Wi-Fi (short for "wireless fidelity") is the popular term for a high-frequency wireless local area network (WLAN). The term is used by the Wireless Ethernet Compatibility Alliance to describe wireless networking technology. The Wi-Fi technology is rapidly gaining acceptance in many companies as an alternative to a wired LAN. It can also be installed for a home network. Wi-Fi is specified in the 802.11b specification from the Institute of Electrical and Electronics Engineers (IEEE) and is part of a series of wireless specifications together with 802.11, 802.11a, and 802.11g. All four standards use the Ethernet protocol and CSMA/CA (carrier sense multiple access with collision avoidance) for path sharing.
How it works
Instead of moving data through a network using Ethernet cable, Wi-Fi (802.11b) technology uses radio waves in the 2.4-GHz spectrum to move data across different frequencies. Meaning, it can operate in the 2.4 GHz range offering data speeds up to 11 megabits per second. This is the same range used by your cordless phone. And like a cordless phone's signal, its signal can be distorted by large objects and walls.
The modulation used in 802.11 has historically been phase-shift keying (PSK). The modulation method selected for 802.11b is known as complementary code keying (CCK), which allows higher data speeds and is less susceptible to multipath-propagation interference.
Unless adequately protected, a Wi-Fi wireless LAN can be susceptible to access from the outside by unauthorized users, some of whom have used the access as a free Internet connection. (The activity of locating and exploiting security-exposed wireless LANs is commonly known as war driving and an identifying iconography has developed that is known as warchalking.) Companies that have a wireless LAN are urged to add security safeguards such as the Wired Equivalent Privacy (WEP) encryption standard, the setup and use of a virtual private network (VPN) or IPsec, and a firewall or DMZ.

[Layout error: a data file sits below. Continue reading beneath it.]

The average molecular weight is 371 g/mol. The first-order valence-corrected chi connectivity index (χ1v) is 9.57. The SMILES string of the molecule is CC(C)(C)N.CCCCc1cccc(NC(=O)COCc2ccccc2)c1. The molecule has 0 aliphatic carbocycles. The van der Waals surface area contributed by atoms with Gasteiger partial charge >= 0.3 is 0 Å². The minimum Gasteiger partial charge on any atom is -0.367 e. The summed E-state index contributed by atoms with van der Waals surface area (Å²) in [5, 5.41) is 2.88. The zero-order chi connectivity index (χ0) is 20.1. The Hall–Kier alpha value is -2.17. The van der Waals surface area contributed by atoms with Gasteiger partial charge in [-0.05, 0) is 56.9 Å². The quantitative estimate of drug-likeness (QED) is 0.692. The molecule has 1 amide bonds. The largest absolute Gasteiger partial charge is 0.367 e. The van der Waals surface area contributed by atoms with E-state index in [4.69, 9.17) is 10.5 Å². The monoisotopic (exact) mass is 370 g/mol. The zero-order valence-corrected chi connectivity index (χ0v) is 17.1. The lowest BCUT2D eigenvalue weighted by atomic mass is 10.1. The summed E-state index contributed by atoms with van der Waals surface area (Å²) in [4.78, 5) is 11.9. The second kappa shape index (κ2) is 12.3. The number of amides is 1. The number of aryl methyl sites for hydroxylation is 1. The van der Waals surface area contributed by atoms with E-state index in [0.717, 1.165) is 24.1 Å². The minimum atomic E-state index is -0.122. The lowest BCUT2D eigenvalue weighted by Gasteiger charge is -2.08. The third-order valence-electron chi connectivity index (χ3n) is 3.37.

Many airports, hotels, and fast-food facilities now offer public access to a Wi-Fi network; these are known as hotspots. Although many charge a daily or hourly rate for access, some are free.
The best way for consumers to use this technology is to tap into a high-speed Internet connection. A wireless access point remains hooked up to your wired network (broadband connection). If you have the right PC card, your laptop, PC, or personal digital assistant (PDA) can get the signal. Certain cafĂ©s, airports, and universities let you tap into their wireless network so you can get Internet access on your Wi-Fi-equipped laptop.
The data transfer rate is usually between 4 Mbps and 5 Mbps, although TechTV Labs has seen rates reach 7 Mbps to 8 Mbps. Your typical broadband connection offers 1.5 Mbps.